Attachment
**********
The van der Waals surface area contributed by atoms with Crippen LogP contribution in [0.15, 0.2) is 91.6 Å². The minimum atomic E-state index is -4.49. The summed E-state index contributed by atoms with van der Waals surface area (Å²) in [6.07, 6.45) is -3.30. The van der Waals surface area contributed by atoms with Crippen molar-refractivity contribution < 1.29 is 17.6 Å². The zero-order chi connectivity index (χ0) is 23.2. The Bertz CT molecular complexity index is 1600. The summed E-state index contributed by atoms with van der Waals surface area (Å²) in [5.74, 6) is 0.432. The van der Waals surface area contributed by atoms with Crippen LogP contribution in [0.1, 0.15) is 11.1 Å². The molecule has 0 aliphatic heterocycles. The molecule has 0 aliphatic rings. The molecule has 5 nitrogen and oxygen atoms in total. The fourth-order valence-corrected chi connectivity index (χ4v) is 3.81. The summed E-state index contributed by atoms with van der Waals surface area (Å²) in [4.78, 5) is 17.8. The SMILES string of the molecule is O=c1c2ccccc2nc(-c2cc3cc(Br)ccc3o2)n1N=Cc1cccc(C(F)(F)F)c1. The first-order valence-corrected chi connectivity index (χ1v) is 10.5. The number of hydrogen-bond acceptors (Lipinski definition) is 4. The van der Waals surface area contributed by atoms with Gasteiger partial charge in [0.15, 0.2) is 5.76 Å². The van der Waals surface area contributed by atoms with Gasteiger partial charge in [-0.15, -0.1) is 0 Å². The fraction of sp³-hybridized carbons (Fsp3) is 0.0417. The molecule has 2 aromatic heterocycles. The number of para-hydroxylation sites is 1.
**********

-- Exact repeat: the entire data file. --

The van der Waals surface area contributed by atoms with Crippen LogP contribution in [0.15, 0.2) is 91.6 Å². The minimum atomic E-state index is -4.49. The summed E-state index contributed by atoms with van der Waals surface area (Å²) in [6.07, 6.45) is -3.30. The van der Waals surface area contributed by atoms with Crippen molar-refractivity contribution < 1.29 is 17.6 Å². The zero-order chi connectivity index (χ0) is 23.2. The Bertz CT molecular complexity index is 1600. The summed E-state index contributed by atoms with van der Waals surface area (Å²) in [5.74, 6) is 0.432. The van der Waals surface area contributed by atoms with Crippen LogP contribution in [0.1, 0.15) is 11.1 Å². The molecule has 0 aliphatic heterocycles. The molecule has 0 aliphatic rings. The molecule has 5 nitrogen and oxygen atoms in total. The fourth-order valence-corrected chi connectivity index (χ4v) is 3.81. The summed E-state index contributed by atoms with van der Waals surface area (Å²) in [4.78, 5) is 17.8. The SMILES string of the molecule is O=c1c2ccccc2nc(-c2cc3cc(Br)ccc3o2)n1N=Cc1cccc(C(F)(F)F)c1. The first-order valence-corrected chi connectivity index (χ1v) is 10.5. The number of hydrogen-bond acceptors (Lipinski definition) is 4. The van der Waals surface area contributed by atoms with Gasteiger partial charge in [0.15, 0.2) is 5.76 Å². The van der Waals surface area contributed by atoms with Gasteiger partial charge in [-0.15, -0.1) is 0 Å². The fraction of sp³-hybridized carbons (Fsp3) is 0.0417. The molecule has 2 aromatic heterocycles. The number of para-hydroxylation sites is 1.